I can’t help but notice the two best episodes of The Book of Boba Fett had very little to do with this new fangled “I want out of bounty hunting” version of Boba Fett. They transferred all of his bad ass stoicism to The Mandalorian and now Mando gets all the cool episodes.

BTW, these past two episodes were visually stunning, filled with gratuitous fan service (cameos by R2, CGI Luke, Cad Bane and Ahsoka from the cartoons) but more importantly, graced by plotlines that make me think Disney might finally be getting the hang of building a post-Empire universe…maybe. We’re not there quite yet but it’s looking good.

Here, Mando tries to visit his teensy weensy BFF Grogu or the Artist Formerly Known as Baby Yodo. G-Spot is knee deep into his Jedi training from a CGI’d up Young Master Luke, and as Ahsoka warns Mando, Jedis can be badass space monks or they can be part of a family but they can’t be both. (Sidenote – why did this scene make me wish I’d abandoned my extended family and become my own personal version of a kickass space monk years ago? Is this orange tentacled babe (Rosario Dawson) right? You can be awesome or you can have a family but you can’t have both? Hmm.

Moving on, CGI Luke was cool yet not overly convincing last season. They have it done better this time around though I noticed much of the action occurs with the camera zoomed out of Luke so perhaps a body double did the far away action scenes?

SIDENOTE: As CGI rendering continues to make old actors young, or rather, rebuilds their youthful bodies anew, are actors/actresses getting worried? As this tech improves, what’s to stop the studios from just giving all the human talent the boot and creating movies featuring CGI humans rendered entirely from scratch? Maybe someday some zit faced teenager will render an entire Oscar worthy film on his laptop. (Come to think of it, most of today’s “Oscar worthy” films look like they were rendered on a zit faced teenager’s laptop but I don’t mean that in a good way.

Cameo from Timothy Olyphant was fun.

Finally, the plot centers around Mando and others coming together to help Boba Fett fight off the Pikes, i.e. a syndicate of alien spice runners. Double sidenote – In Star Wars, “spice” is totes code for drugs, but since it’s a kids show, if your kids ask you what spice is, you can tell them all the aliens are just fighting over a yummy food topping. (Honestly, you adults who want to retain your innocence can feel free to assume they are fighting over a yummy food topping and what? You already thought they were fighting over a yummy food topping? Oh um…hey! What’s that over there? Squirrel!)

My main question is if The Fettmeister is against the drug (er yummy topping) trade…but he also wants to solidify his position as Tatooine’s top crime boss, um…what other crimes will he be ok with? Because seriously, if he wants to be a crime boss and he’s not cool with spice (oregano or otherwise) then what crimes will he support? Murder? Extortion? Space whores? I knew it. He’s totally pimping out space whores.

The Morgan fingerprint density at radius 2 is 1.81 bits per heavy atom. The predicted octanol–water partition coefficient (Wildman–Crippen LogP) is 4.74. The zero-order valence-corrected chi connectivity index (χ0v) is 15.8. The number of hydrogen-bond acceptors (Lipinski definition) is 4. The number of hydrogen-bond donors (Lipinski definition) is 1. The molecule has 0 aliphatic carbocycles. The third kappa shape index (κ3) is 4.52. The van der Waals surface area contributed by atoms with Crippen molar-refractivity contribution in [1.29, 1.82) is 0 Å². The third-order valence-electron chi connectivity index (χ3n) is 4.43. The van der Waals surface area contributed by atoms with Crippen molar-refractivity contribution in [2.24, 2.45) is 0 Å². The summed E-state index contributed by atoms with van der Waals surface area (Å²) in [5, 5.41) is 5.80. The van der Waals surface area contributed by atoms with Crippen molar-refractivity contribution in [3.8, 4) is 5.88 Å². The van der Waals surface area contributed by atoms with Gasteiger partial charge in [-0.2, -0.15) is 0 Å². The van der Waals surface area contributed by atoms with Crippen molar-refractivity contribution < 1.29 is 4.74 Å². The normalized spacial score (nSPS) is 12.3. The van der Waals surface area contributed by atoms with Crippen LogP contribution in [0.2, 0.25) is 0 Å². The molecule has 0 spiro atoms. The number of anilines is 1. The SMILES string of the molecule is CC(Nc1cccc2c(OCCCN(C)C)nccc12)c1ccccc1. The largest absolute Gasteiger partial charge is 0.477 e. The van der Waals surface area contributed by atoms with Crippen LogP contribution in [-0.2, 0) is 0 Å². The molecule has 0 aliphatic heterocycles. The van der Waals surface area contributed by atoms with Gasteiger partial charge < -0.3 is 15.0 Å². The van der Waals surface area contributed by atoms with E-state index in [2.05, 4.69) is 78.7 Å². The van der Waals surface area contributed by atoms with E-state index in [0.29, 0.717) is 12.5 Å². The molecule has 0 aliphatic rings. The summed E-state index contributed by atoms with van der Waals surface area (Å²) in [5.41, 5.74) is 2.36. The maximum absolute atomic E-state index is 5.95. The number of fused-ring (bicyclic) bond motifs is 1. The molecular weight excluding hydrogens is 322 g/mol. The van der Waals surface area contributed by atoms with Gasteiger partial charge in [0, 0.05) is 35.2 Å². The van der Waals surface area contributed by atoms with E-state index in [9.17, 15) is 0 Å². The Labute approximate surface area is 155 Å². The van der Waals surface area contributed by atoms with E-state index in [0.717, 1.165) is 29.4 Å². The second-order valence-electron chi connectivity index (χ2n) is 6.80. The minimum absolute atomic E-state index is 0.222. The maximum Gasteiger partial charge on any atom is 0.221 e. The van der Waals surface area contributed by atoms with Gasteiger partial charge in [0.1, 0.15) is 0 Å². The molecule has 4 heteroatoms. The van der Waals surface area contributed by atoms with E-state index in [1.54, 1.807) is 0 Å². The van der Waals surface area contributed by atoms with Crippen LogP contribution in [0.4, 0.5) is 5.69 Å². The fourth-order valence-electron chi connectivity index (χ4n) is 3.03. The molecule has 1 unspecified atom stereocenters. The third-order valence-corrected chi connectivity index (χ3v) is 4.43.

Or maybe not. It is a Disney Plus show, after all, so don’t think about the space crime lord’s space crime too much. (It’s space whores.)

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TV Review – The Book of Boba Fett – Chapter 5

I hate to say it, 3.5 readers, but this was the best episode of the Book of Boba Fett so far and it’s because the new, I don’t wear my mask anymore and I don’t hunt bounties anymore because I’m trying to be a crime boss Boba Fett wasn’t in it.

The Mandalorian returns and it was all about Mando, from a duel with a fellow mando over the dark saber, to a fixing up a broken down starfighter montage with wacky mechanic friend Amy Sedaris, this installment was a lot of fun and makes me wonder if Disney Plus might have been better off just focusing on putting out a third season of Mando.

I feel like they ruined the Boba character but technically, they just took all his patented stoicism and bad guy killing skills at the flick of a wrist techniques and transferred them to Mando as well as the followers of the mando religion. So you still get kick ass bounty hunting missions, you just have to watch as Mando does them.

Book of Boba does have its moments but Mando seems to be the superior series, with hints in this episode of what Mando might be up to if there is a Mando Season 3.

STATUS: Shelf-worthy.

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TV Review – The Book of Boba Fett – Chapter 4

At the outset, I have to ask, if your host indicates to you that you are setting on top some kind of door or grate that leads to the Rancor pit, why would you keep sitting there?

Beats me, 3.5 readers.

This show is getting bad reviews. Personally, I find it a bit over middling. Like I’d give it a B but then eh, why not? I’m in a good mood. Give it a B Plus.

A lot of streaming stuff isn’t completely up to movie quality and Disney Plus shows are no exception. Even so, I’m enjoying it. It is a nostalgia dump, to be sure and I gotta think it’s probably more for us old timers who remember going to see Jabba the Hutt on the big screen as kids back in the day than it is for today’s kids, because do today’s kids really want a symposium on the intricacies of intergalactic organized crime?